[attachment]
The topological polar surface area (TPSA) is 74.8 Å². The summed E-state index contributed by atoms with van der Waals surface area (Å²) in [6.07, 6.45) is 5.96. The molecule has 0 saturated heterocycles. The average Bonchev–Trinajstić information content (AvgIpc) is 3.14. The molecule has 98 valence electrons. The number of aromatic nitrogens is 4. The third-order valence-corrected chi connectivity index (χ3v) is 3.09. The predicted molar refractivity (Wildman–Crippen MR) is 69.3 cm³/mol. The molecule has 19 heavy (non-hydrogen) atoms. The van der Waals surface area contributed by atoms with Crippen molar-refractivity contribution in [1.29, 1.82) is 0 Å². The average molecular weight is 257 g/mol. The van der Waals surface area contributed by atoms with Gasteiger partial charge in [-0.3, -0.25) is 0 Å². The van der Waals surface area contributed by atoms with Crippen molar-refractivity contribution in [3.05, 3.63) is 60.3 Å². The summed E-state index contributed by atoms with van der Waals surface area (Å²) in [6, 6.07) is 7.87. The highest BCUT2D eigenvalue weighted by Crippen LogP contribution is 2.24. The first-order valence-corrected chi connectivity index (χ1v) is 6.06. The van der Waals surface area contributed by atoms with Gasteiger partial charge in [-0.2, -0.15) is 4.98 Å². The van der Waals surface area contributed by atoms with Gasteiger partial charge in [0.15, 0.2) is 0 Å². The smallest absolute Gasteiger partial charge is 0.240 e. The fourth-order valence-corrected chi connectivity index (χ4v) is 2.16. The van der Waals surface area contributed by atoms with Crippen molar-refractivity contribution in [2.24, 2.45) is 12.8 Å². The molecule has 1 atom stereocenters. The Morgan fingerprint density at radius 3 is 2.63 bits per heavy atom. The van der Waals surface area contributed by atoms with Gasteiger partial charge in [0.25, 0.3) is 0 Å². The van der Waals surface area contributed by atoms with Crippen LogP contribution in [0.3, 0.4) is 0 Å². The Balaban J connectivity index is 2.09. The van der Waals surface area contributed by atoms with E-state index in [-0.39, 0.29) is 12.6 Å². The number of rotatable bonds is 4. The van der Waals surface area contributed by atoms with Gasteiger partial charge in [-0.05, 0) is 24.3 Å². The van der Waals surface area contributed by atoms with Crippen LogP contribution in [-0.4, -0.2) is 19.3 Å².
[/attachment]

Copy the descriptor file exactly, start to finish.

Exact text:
The topological polar surface area (TPSA) is 74.8 Å². The summed E-state index contributed by atoms with van der Waals surface area (Å²) in [6.07, 6.45) is 5.96. The molecule has 0 saturated heterocycles. The average Bonchev–Trinajstić information content (AvgIpc) is 3.14. The molecule has 98 valence electrons. The number of aromatic nitrogens is 4. The third-order valence-corrected chi connectivity index (χ3v) is 3.09. The predicted molar refractivity (Wildman–Crippen MR) is 69.3 cm³/mol. The molecule has 19 heavy (non-hydrogen) atoms. The van der Waals surface area contributed by atoms with Crippen molar-refractivity contribution in [1.29, 1.82) is 0 Å². The average molecular weight is 257 g/mol. The van der Waals surface area contributed by atoms with Gasteiger partial charge in [-0.3, -0.25) is 0 Å². The van der Waals surface area contributed by atoms with Crippen molar-refractivity contribution in [3.05, 3.63) is 60.3 Å². The summed E-state index contributed by atoms with van der Waals surface area (Å²) in [6, 6.07) is 7.87. The highest BCUT2D eigenvalue weighted by Crippen LogP contribution is 2.24. The first-order valence-corrected chi connectivity index (χ1v) is 6.06. The van der Waals surface area contributed by atoms with Gasteiger partial charge in [-0.2, -0.15) is 4.98 Å². The van der Waals surface area contributed by atoms with Gasteiger partial charge in [0.15, 0.2) is 0 Å². The smallest absolute Gasteiger partial charge is 0.240 e. The fourth-order valence-corrected chi connectivity index (χ4v) is 2.16. The van der Waals surface area contributed by atoms with Crippen molar-refractivity contribution in [2.24, 2.45) is 12.8 Å². The molecule has 1 atom stereocenters. The Morgan fingerprint density at radius 3 is 2.63 bits per heavy atom. The van der Waals surface area contributed by atoms with Gasteiger partial charge in [0.25, 0.3) is 0 Å². The van der Waals surface area contributed by atoms with Crippen LogP contribution in [0.3, 0.4) is 0 Å². The Balaban J connectivity index is 2.09. The van der Waals surface area contributed by atoms with E-state index in [-0.39, 0.29) is 12.6 Å². The number of rotatable bonds is 4. The van der Waals surface area contributed by atoms with Gasteiger partial charge in [-0.05, 0) is 24.3 Å². The van der Waals surface area contributed by atoms with Crippen LogP contribution in [-0.4, -0.2) is 19.3 Å².